The statement was immediately ridiculed online. “It defies common sense,” said one commenter. “Are his flowers watered by soapsuds?”
Zhang Shexin, a 59-year-old retiree, who lives about six kilometers from the blast site, says she avoids going out when it rains and shuts all the windows. “We’re definitely concerned about what might be in the rain,” she said. “I’ve been trying to stockpile more food and supplies at home so I don’t have to go out as often.”
Questions about environmental perils are likely to become more common if improvements to living standards stall and the harmful effects of the country’s economic expansion become more visible. The government this year set its annual growth target to 7%, which would be its slowest pace in 25 years.
With 15 million people, Tianjin is a symbol of China’s continued commitment to growth. Once a foreign-influenced city where Herbert Hoover lived more than a century ago before becoming U.S. president, Tianjin is now central to an ambitious plan to revitalize the country’s northeast. Local officials offer aggressive tax breaks to companies willing to relocate there, and it is now home to significant operations for foreign companies likeMicrosoft Corp. and Unilever PLC.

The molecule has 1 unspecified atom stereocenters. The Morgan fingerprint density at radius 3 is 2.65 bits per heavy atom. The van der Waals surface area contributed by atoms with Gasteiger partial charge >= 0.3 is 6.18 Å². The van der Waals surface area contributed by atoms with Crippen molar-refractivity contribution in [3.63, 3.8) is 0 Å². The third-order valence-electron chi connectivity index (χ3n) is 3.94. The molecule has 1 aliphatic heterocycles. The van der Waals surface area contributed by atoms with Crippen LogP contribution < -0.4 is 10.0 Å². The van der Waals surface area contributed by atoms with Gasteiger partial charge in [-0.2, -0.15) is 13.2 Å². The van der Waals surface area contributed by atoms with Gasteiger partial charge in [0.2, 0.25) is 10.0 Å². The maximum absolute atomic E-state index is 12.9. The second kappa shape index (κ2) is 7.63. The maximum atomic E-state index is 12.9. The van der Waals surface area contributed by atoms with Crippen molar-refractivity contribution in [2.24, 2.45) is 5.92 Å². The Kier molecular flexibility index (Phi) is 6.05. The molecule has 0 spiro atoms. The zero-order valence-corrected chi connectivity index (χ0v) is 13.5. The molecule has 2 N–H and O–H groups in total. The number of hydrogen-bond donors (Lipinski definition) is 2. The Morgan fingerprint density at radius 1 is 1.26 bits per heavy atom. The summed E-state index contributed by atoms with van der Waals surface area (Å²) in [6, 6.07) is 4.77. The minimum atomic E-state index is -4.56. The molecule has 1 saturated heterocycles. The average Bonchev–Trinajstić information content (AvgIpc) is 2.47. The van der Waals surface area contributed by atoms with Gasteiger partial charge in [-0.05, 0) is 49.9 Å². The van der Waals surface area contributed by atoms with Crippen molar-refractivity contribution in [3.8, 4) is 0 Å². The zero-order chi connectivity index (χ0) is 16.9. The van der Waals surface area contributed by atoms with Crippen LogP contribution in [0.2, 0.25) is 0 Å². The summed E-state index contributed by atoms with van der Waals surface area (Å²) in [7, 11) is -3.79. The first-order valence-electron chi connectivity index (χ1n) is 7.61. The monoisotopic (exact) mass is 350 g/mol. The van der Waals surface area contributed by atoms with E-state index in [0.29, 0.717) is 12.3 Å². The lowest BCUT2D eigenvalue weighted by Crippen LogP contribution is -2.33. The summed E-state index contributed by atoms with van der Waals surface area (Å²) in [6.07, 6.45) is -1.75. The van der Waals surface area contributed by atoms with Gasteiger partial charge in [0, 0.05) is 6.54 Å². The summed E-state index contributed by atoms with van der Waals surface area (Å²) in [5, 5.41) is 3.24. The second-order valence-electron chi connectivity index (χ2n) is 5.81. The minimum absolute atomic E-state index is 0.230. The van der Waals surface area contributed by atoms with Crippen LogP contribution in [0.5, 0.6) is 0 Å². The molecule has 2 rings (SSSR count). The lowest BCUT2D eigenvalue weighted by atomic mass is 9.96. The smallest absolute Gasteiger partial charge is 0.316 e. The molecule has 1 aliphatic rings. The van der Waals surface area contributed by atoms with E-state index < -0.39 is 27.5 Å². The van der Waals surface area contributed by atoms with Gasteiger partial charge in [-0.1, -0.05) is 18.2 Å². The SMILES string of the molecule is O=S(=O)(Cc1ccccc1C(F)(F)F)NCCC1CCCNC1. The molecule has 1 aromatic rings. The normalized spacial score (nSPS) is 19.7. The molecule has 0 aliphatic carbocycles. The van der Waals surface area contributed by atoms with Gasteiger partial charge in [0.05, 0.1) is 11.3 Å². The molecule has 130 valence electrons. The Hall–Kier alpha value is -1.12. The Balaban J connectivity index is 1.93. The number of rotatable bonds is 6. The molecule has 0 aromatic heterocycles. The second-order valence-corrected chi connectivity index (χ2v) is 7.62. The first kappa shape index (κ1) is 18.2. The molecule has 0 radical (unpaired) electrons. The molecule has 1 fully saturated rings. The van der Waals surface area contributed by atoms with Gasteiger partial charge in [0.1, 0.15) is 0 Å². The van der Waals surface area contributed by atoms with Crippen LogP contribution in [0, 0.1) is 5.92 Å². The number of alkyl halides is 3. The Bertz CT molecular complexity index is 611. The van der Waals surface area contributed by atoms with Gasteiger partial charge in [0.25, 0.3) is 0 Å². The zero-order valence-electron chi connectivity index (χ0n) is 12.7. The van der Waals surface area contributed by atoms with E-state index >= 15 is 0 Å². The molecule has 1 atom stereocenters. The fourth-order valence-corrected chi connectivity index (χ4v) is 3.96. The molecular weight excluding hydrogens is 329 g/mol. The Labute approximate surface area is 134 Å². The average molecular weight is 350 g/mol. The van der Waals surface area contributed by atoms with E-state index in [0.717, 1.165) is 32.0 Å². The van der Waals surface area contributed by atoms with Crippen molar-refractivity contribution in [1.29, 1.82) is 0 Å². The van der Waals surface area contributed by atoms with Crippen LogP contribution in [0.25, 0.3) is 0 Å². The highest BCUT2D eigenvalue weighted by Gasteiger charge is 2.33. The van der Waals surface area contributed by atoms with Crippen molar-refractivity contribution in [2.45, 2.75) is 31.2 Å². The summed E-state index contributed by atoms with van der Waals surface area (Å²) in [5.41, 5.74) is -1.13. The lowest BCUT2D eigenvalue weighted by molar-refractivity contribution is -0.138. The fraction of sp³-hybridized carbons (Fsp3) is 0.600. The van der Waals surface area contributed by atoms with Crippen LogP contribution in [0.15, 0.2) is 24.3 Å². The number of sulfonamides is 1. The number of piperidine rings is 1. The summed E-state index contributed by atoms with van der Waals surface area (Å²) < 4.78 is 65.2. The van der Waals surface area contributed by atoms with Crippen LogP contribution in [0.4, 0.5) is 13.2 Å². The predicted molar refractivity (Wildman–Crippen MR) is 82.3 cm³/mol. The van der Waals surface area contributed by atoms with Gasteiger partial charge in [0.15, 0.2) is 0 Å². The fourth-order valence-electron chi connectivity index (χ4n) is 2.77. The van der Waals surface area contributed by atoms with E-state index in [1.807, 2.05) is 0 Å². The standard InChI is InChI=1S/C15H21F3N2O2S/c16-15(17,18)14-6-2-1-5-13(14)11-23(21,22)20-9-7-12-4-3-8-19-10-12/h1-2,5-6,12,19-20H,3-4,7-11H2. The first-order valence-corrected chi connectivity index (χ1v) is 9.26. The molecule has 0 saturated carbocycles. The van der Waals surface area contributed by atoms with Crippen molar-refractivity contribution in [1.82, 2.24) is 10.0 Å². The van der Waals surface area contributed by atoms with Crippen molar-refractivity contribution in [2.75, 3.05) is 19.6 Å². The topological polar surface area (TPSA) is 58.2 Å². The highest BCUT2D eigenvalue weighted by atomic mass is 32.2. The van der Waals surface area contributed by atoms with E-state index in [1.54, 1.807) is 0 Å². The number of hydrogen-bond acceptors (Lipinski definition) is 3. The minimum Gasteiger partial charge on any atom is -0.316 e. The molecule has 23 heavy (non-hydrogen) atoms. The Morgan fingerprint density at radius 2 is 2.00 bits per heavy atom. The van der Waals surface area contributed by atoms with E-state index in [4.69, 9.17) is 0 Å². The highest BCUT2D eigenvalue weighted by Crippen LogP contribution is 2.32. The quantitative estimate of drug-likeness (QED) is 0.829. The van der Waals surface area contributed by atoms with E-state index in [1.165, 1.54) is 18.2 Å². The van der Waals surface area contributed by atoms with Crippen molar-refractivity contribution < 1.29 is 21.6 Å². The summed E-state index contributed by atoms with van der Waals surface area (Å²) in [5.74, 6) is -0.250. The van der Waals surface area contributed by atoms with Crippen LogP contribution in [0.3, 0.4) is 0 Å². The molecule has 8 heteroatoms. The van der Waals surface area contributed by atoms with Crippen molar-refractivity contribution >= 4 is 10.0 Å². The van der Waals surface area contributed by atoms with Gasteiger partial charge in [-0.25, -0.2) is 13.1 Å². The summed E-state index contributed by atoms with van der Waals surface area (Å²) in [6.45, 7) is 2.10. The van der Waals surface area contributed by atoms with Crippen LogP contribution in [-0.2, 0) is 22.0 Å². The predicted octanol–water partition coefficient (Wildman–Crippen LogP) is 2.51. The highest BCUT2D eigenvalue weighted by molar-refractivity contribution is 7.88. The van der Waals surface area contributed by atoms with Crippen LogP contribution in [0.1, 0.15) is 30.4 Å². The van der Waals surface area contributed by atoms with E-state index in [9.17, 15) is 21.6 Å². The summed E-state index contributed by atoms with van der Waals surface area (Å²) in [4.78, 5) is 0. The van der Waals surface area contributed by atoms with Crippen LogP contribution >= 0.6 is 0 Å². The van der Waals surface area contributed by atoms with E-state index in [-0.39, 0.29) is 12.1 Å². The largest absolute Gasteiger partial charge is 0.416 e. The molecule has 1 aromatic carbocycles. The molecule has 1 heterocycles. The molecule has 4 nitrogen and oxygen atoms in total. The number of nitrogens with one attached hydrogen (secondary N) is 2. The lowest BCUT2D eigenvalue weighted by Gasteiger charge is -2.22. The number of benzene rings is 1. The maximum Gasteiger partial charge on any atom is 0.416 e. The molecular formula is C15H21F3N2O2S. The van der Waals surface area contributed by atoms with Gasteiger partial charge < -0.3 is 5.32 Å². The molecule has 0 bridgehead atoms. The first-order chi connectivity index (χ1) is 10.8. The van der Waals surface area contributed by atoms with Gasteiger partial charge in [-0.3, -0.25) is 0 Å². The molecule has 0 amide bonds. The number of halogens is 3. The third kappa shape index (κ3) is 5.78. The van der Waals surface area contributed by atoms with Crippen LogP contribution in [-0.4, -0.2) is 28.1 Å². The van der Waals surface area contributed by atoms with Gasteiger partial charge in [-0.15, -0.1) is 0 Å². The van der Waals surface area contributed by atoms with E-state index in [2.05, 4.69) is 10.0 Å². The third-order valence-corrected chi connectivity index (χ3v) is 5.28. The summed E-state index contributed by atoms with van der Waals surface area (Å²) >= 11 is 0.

The growth created opportunity for people like Ms. Yan, who had hoped home ownership would be a first step toward obtaining Tianjin household registration to give her full access to public services there.
Until last week’s blast she had no idea that hazardous chemicals were being stored nearby, she said. Now she and her siblings sleep in the hospital where their mother is treated for injuries suffered in the blast—a fractured pelvis, torn arm muscles and multiple lacerations.
“There’s no way I’m ever going to move back into that apartment,” Ms. Yan said. “I’ve lost all sense of security.”
She isn’t alone. Retiree Li Wanzhi was alone at home when explosions just hundreds of meters away blew out the windows of her apartment and tore up the furnishings. Ms. Li frantically ran down 15 floors to escape. Since then, the 65-year-old has slumped into a stupor, said her daughter-in-law, Liu Fang.
“Her life savings basically went up in smoke,” Ms. Liu says. “She keeps repeating to herself: ‘We’ve lost everything.’ ”
For Ms. Liu herself, the biggest worry is the health of her 11-year-old daughter. “The area has been contaminated by chemicals. How can we guarantee that there won’t be long-term effects?” Ms. Liu said. “For us adults, at worst we fall sick more often. For the children, their future is at stake.”